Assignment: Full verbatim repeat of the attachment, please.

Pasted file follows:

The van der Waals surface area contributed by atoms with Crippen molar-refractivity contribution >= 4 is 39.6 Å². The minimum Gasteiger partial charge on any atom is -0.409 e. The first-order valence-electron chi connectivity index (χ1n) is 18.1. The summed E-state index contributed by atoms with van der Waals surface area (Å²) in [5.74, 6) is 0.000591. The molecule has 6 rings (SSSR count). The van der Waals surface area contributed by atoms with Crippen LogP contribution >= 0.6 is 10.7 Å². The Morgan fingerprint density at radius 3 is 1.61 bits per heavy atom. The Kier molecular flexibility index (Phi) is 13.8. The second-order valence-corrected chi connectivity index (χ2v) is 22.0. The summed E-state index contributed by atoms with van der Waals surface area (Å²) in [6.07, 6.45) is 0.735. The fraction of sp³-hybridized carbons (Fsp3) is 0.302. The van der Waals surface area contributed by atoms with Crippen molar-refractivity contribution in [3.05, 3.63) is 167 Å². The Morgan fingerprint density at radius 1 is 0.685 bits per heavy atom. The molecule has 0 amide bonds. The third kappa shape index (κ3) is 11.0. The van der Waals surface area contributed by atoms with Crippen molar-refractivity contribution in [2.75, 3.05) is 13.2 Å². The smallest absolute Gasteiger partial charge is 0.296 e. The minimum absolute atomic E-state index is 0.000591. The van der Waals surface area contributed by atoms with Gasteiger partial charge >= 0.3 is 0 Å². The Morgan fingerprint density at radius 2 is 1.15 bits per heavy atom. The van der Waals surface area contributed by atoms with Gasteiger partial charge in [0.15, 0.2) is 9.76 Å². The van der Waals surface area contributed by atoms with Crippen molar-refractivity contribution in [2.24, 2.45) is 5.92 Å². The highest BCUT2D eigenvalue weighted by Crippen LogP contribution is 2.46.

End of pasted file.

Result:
The van der Waals surface area contributed by atoms with Crippen molar-refractivity contribution >= 4 is 39.6 Å². The minimum Gasteiger partial charge on any atom is -0.409 e. The first-order valence-electron chi connectivity index (χ1n) is 18.1. The summed E-state index contributed by atoms with van der Waals surface area (Å²) in [5.74, 6) is 0.000591. The molecule has 6 rings (SSSR count). The van der Waals surface area contributed by atoms with Crippen LogP contribution >= 0.6 is 10.7 Å². The Morgan fingerprint density at radius 3 is 1.61 bits per heavy atom. The Kier molecular flexibility index (Phi) is 13.8. The second-order valence-corrected chi connectivity index (χ2v) is 22.0. The summed E-state index contributed by atoms with van der Waals surface area (Å²) in [6.07, 6.45) is 0.735. The fraction of sp³-hybridized carbons (Fsp3) is 0.302. The van der Waals surface area contributed by atoms with Crippen molar-refractivity contribution in [3.05, 3.63) is 167 Å². The Morgan fingerprint density at radius 1 is 0.685 bits per heavy atom. The molecule has 0 amide bonds. The third kappa shape index (κ3) is 11.0. The van der Waals surface area contributed by atoms with Crippen molar-refractivity contribution in [2.75, 3.05) is 13.2 Å². The smallest absolute Gasteiger partial charge is 0.296 e. The minimum absolute atomic E-state index is 0.000591. The van der Waals surface area contributed by atoms with Gasteiger partial charge >= 0.3 is 0 Å². The Morgan fingerprint density at radius 2 is 1.15 bits per heavy atom. The van der Waals surface area contributed by atoms with Gasteiger partial charge in [0.15, 0.2) is 9.76 Å². The van der Waals surface area contributed by atoms with Crippen molar-refractivity contribution in [2.24, 2.45) is 5.92 Å². The highest BCUT2D eigenvalue weighted by Crippen LogP contribution is 2.46.